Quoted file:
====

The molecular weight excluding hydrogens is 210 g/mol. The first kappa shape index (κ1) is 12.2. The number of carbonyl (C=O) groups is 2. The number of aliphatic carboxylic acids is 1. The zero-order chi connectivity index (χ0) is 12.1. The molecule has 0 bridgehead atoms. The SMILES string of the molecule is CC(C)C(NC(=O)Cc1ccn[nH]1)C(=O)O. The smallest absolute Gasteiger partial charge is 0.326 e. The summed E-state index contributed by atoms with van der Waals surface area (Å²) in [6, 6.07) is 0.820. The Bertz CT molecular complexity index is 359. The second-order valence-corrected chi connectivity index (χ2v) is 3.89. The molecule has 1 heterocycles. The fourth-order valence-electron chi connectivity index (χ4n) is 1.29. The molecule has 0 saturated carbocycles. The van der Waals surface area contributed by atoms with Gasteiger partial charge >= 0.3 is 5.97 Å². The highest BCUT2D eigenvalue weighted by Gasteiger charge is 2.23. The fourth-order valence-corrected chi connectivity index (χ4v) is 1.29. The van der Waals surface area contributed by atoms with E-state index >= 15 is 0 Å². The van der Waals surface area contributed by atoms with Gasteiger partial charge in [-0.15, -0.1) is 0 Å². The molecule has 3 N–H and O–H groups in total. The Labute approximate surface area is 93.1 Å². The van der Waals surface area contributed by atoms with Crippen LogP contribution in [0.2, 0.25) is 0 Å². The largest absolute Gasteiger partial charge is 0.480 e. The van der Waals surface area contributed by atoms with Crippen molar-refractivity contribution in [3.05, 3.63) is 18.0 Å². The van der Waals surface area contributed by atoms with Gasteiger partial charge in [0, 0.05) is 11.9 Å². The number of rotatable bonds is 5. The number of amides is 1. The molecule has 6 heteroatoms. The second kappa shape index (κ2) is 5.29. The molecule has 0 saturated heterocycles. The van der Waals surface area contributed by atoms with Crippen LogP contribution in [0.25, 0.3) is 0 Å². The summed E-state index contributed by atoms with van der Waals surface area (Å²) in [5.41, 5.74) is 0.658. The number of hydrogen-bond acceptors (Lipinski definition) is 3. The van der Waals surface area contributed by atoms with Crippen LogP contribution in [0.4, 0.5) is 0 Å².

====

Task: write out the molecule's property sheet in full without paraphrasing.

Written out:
The molecular weight excluding hydrogens is 210 g/mol. The first kappa shape index (κ1) is 12.2. The number of carbonyl (C=O) groups is 2. The number of aliphatic carboxylic acids is 1. The zero-order chi connectivity index (χ0) is 12.1. The molecule has 0 bridgehead atoms. The SMILES string of the molecule is CC(C)C(NC(=O)Cc1ccn[nH]1)C(=O)O. The smallest absolute Gasteiger partial charge is 0.326 e. The summed E-state index contributed by atoms with van der Waals surface area (Å²) in [6, 6.07) is 0.820. The Bertz CT molecular complexity index is 359. The second-order valence-corrected chi connectivity index (χ2v) is 3.89. The molecule has 1 heterocycles. The fourth-order valence-electron chi connectivity index (χ4n) is 1.29. The molecule has 0 saturated carbocycles. The van der Waals surface area contributed by atoms with Gasteiger partial charge >= 0.3 is 5.97 Å². The highest BCUT2D eigenvalue weighted by Gasteiger charge is 2.23. The fourth-order valence-corrected chi connectivity index (χ4v) is 1.29. The van der Waals surface area contributed by atoms with E-state index >= 15 is 0 Å². The van der Waals surface area contributed by atoms with Gasteiger partial charge in [-0.15, -0.1) is 0 Å². The molecule has 3 N–H and O–H groups in total. The Labute approximate surface area is 93.1 Å². The van der Waals surface area contributed by atoms with Crippen LogP contribution in [0.2, 0.25) is 0 Å². The largest absolute Gasteiger partial charge is 0.480 e. The van der Waals surface area contributed by atoms with Crippen molar-refractivity contribution in [3.05, 3.63) is 18.0 Å². The van der Waals surface area contributed by atoms with Gasteiger partial charge in [0, 0.05) is 11.9 Å². The number of rotatable bonds is 5. The number of amides is 1. The molecule has 6 heteroatoms. The second kappa shape index (κ2) is 5.29. The molecule has 0 saturated heterocycles. The van der Waals surface area contributed by atoms with Crippen LogP contribution in [0.25, 0.3) is 0 Å². The summed E-state index contributed by atoms with van der Waals surface area (Å²) in [5.41, 5.74) is 0.658. The number of hydrogen-bond acceptors (Lipinski definition) is 3. The van der Waals surface area contributed by atoms with Crippen LogP contribution in [0.4, 0.5) is 0 Å².